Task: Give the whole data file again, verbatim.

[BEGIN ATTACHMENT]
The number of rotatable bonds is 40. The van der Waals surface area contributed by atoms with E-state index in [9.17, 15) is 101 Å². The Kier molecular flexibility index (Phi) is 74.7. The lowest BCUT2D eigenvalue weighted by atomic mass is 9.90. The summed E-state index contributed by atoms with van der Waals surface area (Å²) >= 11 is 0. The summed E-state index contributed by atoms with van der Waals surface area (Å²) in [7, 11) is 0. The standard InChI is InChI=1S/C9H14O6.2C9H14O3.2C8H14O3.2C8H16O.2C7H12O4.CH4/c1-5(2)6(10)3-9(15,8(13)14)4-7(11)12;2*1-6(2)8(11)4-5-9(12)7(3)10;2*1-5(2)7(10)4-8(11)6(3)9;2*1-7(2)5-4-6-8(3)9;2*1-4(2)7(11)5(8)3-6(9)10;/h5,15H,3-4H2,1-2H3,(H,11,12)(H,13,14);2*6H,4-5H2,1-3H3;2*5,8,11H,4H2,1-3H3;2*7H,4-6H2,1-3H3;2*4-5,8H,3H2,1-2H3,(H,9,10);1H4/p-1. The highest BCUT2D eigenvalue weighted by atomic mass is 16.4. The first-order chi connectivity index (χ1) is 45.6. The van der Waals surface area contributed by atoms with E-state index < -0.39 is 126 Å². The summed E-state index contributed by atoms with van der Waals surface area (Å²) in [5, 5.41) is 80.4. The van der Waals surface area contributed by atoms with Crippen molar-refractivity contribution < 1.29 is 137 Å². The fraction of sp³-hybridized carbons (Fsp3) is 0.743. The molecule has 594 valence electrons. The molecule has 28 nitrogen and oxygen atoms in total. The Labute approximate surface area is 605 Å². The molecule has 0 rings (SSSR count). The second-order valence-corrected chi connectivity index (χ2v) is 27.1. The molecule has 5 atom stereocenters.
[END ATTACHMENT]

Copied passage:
The number of rotatable bonds is 40. The van der Waals surface area contributed by atoms with E-state index in [9.17, 15) is 101 Å². The Kier molecular flexibility index (Phi) is 74.7. The lowest BCUT2D eigenvalue weighted by atomic mass is 9.90. The summed E-state index contributed by atoms with van der Waals surface area (Å²) >= 11 is 0. The summed E-state index contributed by atoms with van der Waals surface area (Å²) in [7, 11) is 0. The standard InChI is InChI=1S/C9H14O6.2C9H14O3.2C8H14O3.2C8H16O.2C7H12O4.CH4/c1-5(2)6(10)3-9(15,8(13)14)4-7(11)12;2*1-6(2)8(11)4-5-9(12)7(3)10;2*1-5(2)7(10)4-8(11)6(3)9;2*1-7(2)5-4-6-8(3)9;2*1-4(2)7(11)5(8)3-6(9)10;/h5,15H,3-4H2,1-2H3,(H,11,12)(H,13,14);2*6H,4-5H2,1-3H3;2*5,8,11H,4H2,1-3H3;2*7H,4-6H2,1-3H3;2*4-5,8H,3H2,1-2H3,(H,9,10);1H4/p-1. The highest BCUT2D eigenvalue weighted by atomic mass is 16.4. The first-order chi connectivity index (χ1) is 45.6. The van der Waals surface area contributed by atoms with E-state index < -0.39 is 126 Å². The summed E-state index contributed by atoms with van der Waals surface area (Å²) in [5, 5.41) is 80.4. The van der Waals surface area contributed by atoms with Crippen molar-refractivity contribution < 1.29 is 137 Å². The fraction of sp³-hybridized carbons (Fsp3) is 0.743. The molecule has 594 valence electrons. The molecule has 28 nitrogen and oxygen atoms in total. The Labute approximate surface area is 605 Å². The molecule has 0 rings (SSSR count). The second-order valence-corrected chi connectivity index (χ2v) is 27.1. The molecule has 5 atom stereocenters.